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A bionic inspector rolls in
Sensabot is a robot bristling with sensors and cameras that can carry out inspections of oil and gas field equipment in the most challenging environments. It is controlled remotely by operators and can go anywhere humans can, but without needing additional protection.
Undersea robots are commonly used in the energy industry to maintain equipment in deep waters, where extreme pressures stop humans from venturing.
Now a robot can help tackle minor hazards on the surface or on land before they grow more serious, without needing additional protection like a human would. Called Sensabot, it is waterproof and dustproof and can work on platforms in stormy seas or in oil and gas fields in remote, hostile environments. It can go for up to six months at a time without the need for servicing.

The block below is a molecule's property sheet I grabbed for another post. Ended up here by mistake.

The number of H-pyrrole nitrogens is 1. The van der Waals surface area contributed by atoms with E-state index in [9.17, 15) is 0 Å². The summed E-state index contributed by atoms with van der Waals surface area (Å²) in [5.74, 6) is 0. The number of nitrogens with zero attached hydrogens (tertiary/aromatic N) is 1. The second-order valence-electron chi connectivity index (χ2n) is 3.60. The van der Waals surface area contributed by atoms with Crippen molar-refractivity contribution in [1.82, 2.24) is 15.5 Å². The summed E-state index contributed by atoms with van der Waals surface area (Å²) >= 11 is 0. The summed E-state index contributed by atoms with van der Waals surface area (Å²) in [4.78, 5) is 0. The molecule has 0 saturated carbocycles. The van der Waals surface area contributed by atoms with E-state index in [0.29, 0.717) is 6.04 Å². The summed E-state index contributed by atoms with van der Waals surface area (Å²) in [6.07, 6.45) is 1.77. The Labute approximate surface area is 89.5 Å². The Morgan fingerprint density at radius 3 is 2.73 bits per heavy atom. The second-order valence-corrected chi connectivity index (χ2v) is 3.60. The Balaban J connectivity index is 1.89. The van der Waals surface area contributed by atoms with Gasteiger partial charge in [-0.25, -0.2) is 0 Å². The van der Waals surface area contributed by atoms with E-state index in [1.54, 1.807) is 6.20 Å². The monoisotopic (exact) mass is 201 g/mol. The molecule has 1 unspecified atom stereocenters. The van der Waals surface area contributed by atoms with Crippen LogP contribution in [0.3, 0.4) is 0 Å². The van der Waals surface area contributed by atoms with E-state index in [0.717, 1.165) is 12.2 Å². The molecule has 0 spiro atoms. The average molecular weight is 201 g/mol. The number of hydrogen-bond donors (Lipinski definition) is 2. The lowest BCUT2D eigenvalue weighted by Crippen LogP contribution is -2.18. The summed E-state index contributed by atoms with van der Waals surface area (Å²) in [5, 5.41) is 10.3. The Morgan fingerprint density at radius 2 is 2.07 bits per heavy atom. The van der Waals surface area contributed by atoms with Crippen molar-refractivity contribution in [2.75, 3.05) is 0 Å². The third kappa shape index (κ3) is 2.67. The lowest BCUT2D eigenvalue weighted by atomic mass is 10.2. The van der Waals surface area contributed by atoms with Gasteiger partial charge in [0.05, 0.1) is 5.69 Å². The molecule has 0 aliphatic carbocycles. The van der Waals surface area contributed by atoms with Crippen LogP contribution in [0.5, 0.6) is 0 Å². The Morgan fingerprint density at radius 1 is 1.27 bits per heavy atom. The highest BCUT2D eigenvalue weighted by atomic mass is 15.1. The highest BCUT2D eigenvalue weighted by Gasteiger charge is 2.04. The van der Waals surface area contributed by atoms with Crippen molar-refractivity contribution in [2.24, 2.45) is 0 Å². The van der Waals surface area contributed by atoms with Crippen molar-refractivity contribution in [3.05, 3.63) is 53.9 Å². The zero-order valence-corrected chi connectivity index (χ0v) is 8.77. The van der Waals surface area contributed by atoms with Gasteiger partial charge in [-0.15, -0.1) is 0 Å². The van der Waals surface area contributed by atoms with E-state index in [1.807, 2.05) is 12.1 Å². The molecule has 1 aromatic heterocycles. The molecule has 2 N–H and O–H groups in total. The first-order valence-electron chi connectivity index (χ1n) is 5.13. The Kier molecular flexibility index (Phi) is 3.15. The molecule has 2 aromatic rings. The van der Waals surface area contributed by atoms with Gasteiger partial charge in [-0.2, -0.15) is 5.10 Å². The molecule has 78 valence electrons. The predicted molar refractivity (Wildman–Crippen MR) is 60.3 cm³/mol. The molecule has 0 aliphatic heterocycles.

Oil and gas operations are usually safe enough for technicians in protective gear to carry out inspection and maintenance tasks. But to improve safety where potential hazards exist, scientists at Carnegie Mellon University's National Robotics Engineering Center in Pittsburgh, USA, worked with Shell engineers to develop Sensabot, for use in Kazakhstan by the joint venture North Caspian Operating Company.
A close-up view
Sensabot is a multi-talented robot packed with sensors and cameras. It can drive through gravel, mud, slush and snow and can even climb vertical surfaces using rails on the outside of process modules. It can travel up to three kilometres with at least four hours’ operating time between charges.
An operator sitting in a control centre out of harm’s way guides Sensabot over a wi-fi or mobile network. Progress is monitored via high-definition video as it inspects pipes and valves in complex installations. It gathers data about temperature, noise and vibrations, and sniffs for any toxic and flammable gases that might be present.
An additional advantage is that operators can also draw on a range of experts around the world using its remote connection, helping to assess Sensabot’s findings.